Program for alternative dispute resolution in family law expanding

Program's case conferences help self-reps prepare for court, say lawyers

Program for alternative dispute resolution in family law expanding
Sarah Boulby and Oren Weinberg, Boulby Weinberg LLP

A family law alternative dispute resolution program, already introduced at Superior Courts throughout most of the Greater Toronto Area, will be expanding to Kitchener, Welland and Kingston, Ont.

The Dispute Resolution Officer Programs provide a neutral third-party to conduct a case conference with litigants in family disputes prior to their first court appearance. The programs are limited to handling motions to change an existing court order concerning child and spousal support. The Dispute Resolution Officers (DROs) do not have authority to make orders, but will evaluate the case, help the parties narrow the issues in dispute and try to facilitate a settlement.

“The idea is to have early intervention by a senior lawyer to try to assist in resolving cases at as early stage as possible… It’s essentially a mediation session,” says Sarah Boulby, family lawyer and partner at Boulby Weinberg LLP.

Dispute Resolution Officers are senior family lawyers appointed by the Regional Senior Judge and the Senior Family Judge. The programs have been introduced in Toronto, Newmarket, Brampton, Durham, Barrie, London, St. Catharines and Hamilton, but have been out of operation during the COVID pandemic.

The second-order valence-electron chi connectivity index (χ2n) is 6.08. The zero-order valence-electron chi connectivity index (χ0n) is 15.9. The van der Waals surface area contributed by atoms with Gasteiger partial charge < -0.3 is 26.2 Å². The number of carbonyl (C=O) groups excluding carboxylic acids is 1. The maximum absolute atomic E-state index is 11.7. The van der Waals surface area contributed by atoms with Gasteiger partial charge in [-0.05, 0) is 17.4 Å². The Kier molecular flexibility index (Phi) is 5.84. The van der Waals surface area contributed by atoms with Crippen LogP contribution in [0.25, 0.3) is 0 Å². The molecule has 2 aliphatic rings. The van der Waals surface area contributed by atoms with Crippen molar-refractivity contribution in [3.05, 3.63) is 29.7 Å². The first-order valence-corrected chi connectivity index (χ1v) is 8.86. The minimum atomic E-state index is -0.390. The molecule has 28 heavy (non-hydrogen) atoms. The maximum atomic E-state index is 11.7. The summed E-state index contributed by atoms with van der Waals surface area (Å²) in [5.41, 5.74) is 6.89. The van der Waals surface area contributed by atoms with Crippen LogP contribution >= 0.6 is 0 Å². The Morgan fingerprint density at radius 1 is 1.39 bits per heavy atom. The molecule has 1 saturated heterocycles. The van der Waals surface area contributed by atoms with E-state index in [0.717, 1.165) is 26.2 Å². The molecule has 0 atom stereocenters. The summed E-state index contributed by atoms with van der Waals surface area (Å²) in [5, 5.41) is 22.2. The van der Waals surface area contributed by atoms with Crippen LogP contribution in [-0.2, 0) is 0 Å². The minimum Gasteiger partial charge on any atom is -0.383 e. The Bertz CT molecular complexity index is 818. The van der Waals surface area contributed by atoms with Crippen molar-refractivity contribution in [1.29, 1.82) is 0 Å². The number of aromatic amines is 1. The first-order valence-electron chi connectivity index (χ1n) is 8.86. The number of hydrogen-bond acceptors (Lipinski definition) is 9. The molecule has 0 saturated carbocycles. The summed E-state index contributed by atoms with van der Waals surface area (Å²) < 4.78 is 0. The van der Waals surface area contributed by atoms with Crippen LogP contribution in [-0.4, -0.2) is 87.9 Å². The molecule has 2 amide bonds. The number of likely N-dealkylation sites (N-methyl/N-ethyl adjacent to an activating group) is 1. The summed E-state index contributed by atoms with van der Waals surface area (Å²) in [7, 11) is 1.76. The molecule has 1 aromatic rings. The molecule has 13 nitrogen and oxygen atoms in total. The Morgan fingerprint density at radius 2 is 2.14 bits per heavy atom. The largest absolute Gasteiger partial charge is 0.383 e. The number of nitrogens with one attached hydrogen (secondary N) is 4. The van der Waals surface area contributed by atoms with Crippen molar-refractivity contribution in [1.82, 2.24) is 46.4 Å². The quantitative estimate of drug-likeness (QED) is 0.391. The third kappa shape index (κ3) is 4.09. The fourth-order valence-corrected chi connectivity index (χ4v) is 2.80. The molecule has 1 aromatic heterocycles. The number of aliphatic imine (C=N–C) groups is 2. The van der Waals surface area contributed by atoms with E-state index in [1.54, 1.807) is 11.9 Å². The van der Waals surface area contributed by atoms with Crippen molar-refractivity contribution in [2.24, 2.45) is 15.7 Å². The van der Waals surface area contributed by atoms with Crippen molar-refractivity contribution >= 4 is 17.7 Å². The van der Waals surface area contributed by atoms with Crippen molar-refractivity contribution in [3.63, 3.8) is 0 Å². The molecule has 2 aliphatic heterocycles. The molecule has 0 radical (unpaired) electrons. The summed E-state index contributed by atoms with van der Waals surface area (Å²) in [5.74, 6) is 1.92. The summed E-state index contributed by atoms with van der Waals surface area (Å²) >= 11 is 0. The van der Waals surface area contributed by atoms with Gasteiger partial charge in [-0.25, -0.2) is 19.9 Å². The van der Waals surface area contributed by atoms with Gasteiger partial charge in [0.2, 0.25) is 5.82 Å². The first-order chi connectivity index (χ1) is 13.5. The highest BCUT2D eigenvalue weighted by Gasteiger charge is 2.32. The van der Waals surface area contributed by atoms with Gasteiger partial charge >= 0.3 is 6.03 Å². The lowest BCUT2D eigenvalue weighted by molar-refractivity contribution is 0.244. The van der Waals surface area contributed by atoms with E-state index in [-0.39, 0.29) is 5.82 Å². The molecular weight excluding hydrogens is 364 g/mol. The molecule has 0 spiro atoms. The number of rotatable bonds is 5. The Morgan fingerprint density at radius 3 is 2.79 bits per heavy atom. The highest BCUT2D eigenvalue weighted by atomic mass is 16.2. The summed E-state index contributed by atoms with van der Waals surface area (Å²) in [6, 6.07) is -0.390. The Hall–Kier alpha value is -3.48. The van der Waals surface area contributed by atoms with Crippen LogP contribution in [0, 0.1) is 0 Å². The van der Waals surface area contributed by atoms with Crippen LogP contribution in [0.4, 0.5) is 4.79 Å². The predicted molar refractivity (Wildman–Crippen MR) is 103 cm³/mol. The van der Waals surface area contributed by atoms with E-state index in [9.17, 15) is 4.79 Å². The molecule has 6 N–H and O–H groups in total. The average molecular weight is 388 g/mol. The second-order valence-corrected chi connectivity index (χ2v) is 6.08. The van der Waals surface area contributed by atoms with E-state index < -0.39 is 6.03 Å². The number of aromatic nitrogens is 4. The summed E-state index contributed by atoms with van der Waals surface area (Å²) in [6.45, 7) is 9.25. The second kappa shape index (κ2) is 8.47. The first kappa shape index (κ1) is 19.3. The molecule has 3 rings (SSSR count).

While over half of family law disputes involve at least one self-represented party, the DROs are a resource to those appearing without a lawyer.

The DRO will help self-reps to properly compile the necessary materials before they are in front of a judge and can refer them to court-connected services or alternative dispute services, says Oren Weinberg, also partner at Boulby Weinberg LLP.  

“I think that judges appreciate the program, because it takes some of the weight off of them… We have a crisis in this province with access to justice. People are self-represented and they can't afford lawyers,” he says. Weinberg was selected to become a DRO for Toronto and Newmarket last year but has not begun because of COVID’s disruption of the programs.

The 2019 annual report from the Office of the Auditor General of Ontario found the Dispute Resolution Officer Program had saved $355,000 that year from the nine Superior Court locations at which it was operational. There are 52 Superior Court locations and the Auditor General said the program could increase cost savings if expanded.

Boulby agrees.

“It's been hugely successful in diverting cases into settlement in an early stage, and in sorting out problems that otherwise might make cases more litigious or more difficult to handle before the judge even gets to them,” she says.

Some lawyers complain that the programs impose an additional, unnecessary step and added expense, says Boulby.

“That might be true in the in the odd case. But I think perhaps, as lawyers, we should be willing to make the effort,” she says. “Because even if the two lawyers on the case think that there's no chance of resolving any issue, that may not be so when the parties are actually in court and they're sitting down with an objective third party.”

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